This has profound ramifications for analysing the NICs’ achievements and prospects. A growth strategy based on massive increases in inputs will run into diminishing returns: the first bulldozer added to a production site will make a huge difference, while the twelfth bulldozer will make little. The economy-wide implications are for the NICs’ high growth rates to slow and there have already been numerous reports (such as those of the Asian Development Bank) which already cite a slowing down in productivity growth.

Paul Krugman  has compared the NICs’ growth with studies of the high growth rates in the former USSR. These studies also indicated that much of the Soviet growth was associated with an enormous increase in inputs, rather than with gains in efficiency or technology. This explained the persistent productivity gap between the US and USSR. Krugman also states that the strength of the Soviet economy was its ability to mobilise resources, not use them efficiently or innovate technology. As input-driven growth is inherently limited, Soviet growth was virtually certain to slow down, as it did by the 1970s.

Krugman also notes that Japan’s growth was due to both an increase in inputs and high rates of efficiency growth. He believes Japan is still catching up to the US, and this catch-up has slowed due to the lower rates of growth experienced since 1973. He states:

Japanese economists generally believe that their country’s rate of growth of potential output, the rate that it will be able to sustain once it has taken up the slack left by the recession, is now no more than three per cent. And that rate is achieved only through a very high rate of investment, nearly twice as high a share of GDP as in the United States. When one takes into account the growing evidence for at least a modest acceleration of US productivity growth in the last few years, one ends up with the probable conclusion that Japanese efficiency is gaining on that of the US at a snail’s pace…in other words, Japan is not quite as overwhelming an example of economic prowess as is sometimes thought.

In order to reach the next stage of growth, the technology gap between the NICs and the advanced capitalist economies will need to close. Their experience shows that technology diffusion throughout the world is often less wide that usually thought. A recent book by noted Japanese political economist Professor Kozo Yamamura, Asia in Japan’s Embrace, outlines the reality: "Japan is actually flying further and further ahead of the regional flock. The division of labour in Asia, based on technological capacity of each nation is becoming more, not less, vertical." Yamamura argues that Japanese capital and technology are based on a "grand production alliance" in Asia. Japan’s government promoted a corporate regional strategy around a division of labour based on the parent company in Japan supplying the most technologically advanced components in production while the other Asian countries supply the less sophisticated parts. For Yamamura, Japanese capital is particularly careful about control of technology diffusion and its ability to export capital due to the high yen further enhances its control.

As a consequence of this structural dependency on Japanese technology, two thirds of Taiwan’s technology transfer agreements are with Japanese firms. Taiwan, South Korea and the four biggest ASEAN countries all rely on Japan for some 40 per cent of their machinery imports.

Korea’s most noted success stories are predominantly dependent on Japanese technology. Japan accounts for 60 per cent of technology licences and 50 per cent of joint ventures in the Korean car sector, with US and Europeans accounting for the rest. In other industries there is a high dependence on US and Japanese licensed technology: wafer fabrication in semiconductors, engines and transmission in cars, computer-aided design in textiles and garments, hardware and software design in computers.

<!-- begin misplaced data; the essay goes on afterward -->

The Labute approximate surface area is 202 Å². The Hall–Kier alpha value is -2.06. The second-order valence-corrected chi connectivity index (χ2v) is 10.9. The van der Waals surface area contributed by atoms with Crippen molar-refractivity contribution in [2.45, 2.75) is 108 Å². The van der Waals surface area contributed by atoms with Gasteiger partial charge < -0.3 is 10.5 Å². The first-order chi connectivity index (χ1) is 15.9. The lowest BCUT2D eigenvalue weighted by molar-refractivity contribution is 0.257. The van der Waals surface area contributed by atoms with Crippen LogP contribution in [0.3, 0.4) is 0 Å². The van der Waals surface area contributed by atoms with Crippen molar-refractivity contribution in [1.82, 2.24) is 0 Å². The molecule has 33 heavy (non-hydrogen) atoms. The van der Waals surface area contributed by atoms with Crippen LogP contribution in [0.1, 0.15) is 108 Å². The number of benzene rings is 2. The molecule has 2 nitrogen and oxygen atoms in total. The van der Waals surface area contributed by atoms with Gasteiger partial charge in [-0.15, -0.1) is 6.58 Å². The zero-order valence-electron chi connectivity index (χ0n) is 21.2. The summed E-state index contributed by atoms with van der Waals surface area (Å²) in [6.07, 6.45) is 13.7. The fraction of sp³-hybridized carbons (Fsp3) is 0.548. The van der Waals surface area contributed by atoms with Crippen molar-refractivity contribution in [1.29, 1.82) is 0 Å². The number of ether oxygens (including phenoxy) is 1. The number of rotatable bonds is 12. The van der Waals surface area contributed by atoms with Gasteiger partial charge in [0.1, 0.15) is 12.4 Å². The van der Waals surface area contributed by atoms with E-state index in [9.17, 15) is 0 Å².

Korea combines others’ technology with low wages and an efficient manufacturing process, but Korean firms have been low in innovation and new product development. In key exports for example, 85 per cent of the value of a Korean TV and 70–90 per cent of the value of a laptop computer come from Japan and account for 60 per cent of the price. These technological rents result in fat profit margins for Japanese and US firms and very thin margins for their Korean counterparts. A cursory glance at the Fortune 500 list of the largest world companies lends weight to this conclusion, albeit with aggregated figures. In 1996, Hyundai automotive profit margins (net profit after tax divided by sales) were 1.4 per cent compared to Toyota Motors’ 2.4 per cent (despite the overvalued yen), Ford’s 3.0 per cent and General Motors’ 4.1 per cent.

However, despite these shortcomings NIC growth is still an achievement that most Third World countries cannot attain. The NICs derive this growth from their specific role within a regional division of labour, a role from which many other countries are excluded. This leads to the question of why the NICs could gain this role in the first place.

Can the NICs’ experience be repeated?

In the light of the preceding discussion it’s clear that the main factors preventing a general spread of the NICs phenomenon is the changed stance of the major imperialist powers, especially the US, and the long-run slowdown in world economic growth. These vital elements are nearly always missing from the plethora of studies of the NICs that have appeared in recent years. In their absence all the other reasons that are usually cited for the NICs’ rapid growth (from the "Confucian work ethic" to the "communitarian" approach of Asian capitalism) are at most contributing factors.

For example, in his work The Rise of the Korean Economy, Byung Nak-Song lists eight characteristics as "the most important components of the Korean model and necessary base for countries attempting to grow at high rates over a sustained period of time". These include "a long-term national vision", "communitarian capitalism", "competent leaders", "an ability to manage change and innovate" and "cultural congruency".